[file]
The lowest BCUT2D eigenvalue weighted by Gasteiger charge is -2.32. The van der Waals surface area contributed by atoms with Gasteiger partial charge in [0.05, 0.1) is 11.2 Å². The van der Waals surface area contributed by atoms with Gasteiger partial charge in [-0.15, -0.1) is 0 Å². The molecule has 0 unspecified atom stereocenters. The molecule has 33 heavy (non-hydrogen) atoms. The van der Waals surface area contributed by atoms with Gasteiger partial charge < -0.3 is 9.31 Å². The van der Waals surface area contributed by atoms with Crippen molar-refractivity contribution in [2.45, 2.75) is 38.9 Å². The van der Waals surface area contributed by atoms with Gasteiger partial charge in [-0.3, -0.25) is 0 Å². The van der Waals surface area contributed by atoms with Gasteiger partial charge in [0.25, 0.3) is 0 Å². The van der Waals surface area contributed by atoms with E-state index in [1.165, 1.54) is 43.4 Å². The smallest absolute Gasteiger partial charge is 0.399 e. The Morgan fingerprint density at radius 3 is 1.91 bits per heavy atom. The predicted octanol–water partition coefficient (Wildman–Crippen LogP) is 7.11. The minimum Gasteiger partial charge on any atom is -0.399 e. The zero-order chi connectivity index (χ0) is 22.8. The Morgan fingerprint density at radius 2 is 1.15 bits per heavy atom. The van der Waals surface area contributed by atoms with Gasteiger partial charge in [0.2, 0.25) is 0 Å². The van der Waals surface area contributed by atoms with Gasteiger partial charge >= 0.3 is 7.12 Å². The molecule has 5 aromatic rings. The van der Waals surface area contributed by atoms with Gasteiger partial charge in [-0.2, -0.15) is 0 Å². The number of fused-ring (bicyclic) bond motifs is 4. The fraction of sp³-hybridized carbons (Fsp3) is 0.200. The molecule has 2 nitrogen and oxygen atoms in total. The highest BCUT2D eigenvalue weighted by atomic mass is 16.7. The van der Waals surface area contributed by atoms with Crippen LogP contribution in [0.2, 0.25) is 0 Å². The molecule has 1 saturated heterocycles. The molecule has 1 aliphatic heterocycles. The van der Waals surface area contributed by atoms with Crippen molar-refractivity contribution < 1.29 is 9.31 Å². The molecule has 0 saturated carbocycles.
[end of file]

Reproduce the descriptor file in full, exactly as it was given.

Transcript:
The lowest BCUT2D eigenvalue weighted by Gasteiger charge is -2.32. The van der Waals surface area contributed by atoms with Gasteiger partial charge in [0.05, 0.1) is 11.2 Å². The van der Waals surface area contributed by atoms with Gasteiger partial charge in [-0.15, -0.1) is 0 Å². The molecule has 0 unspecified atom stereocenters. The molecule has 33 heavy (non-hydrogen) atoms. The van der Waals surface area contributed by atoms with Gasteiger partial charge < -0.3 is 9.31 Å². The van der Waals surface area contributed by atoms with Crippen molar-refractivity contribution in [2.45, 2.75) is 38.9 Å². The van der Waals surface area contributed by atoms with Gasteiger partial charge in [-0.3, -0.25) is 0 Å². The van der Waals surface area contributed by atoms with Gasteiger partial charge in [0.25, 0.3) is 0 Å². The van der Waals surface area contributed by atoms with E-state index in [1.165, 1.54) is 43.4 Å². The smallest absolute Gasteiger partial charge is 0.399 e. The Morgan fingerprint density at radius 3 is 1.91 bits per heavy atom. The predicted octanol–water partition coefficient (Wildman–Crippen LogP) is 7.11. The minimum Gasteiger partial charge on any atom is -0.399 e. The zero-order chi connectivity index (χ0) is 22.8. The Morgan fingerprint density at radius 2 is 1.15 bits per heavy atom. The van der Waals surface area contributed by atoms with Gasteiger partial charge in [0.2, 0.25) is 0 Å². The van der Waals surface area contributed by atoms with Gasteiger partial charge >= 0.3 is 7.12 Å². The molecule has 5 aromatic rings. The van der Waals surface area contributed by atoms with Gasteiger partial charge in [-0.2, -0.15) is 0 Å². The number of fused-ring (bicyclic) bond motifs is 4. The fraction of sp³-hybridized carbons (Fsp3) is 0.200. The molecule has 2 nitrogen and oxygen atoms in total. The highest BCUT2D eigenvalue weighted by atomic mass is 16.7. The van der Waals surface area contributed by atoms with Crippen LogP contribution in [0.2, 0.25) is 0 Å². The molecule has 1 saturated heterocycles. The molecule has 1 aliphatic heterocycles. The van der Waals surface area contributed by atoms with Crippen molar-refractivity contribution < 1.29 is 9.31 Å². The molecule has 0 saturated carbocycles.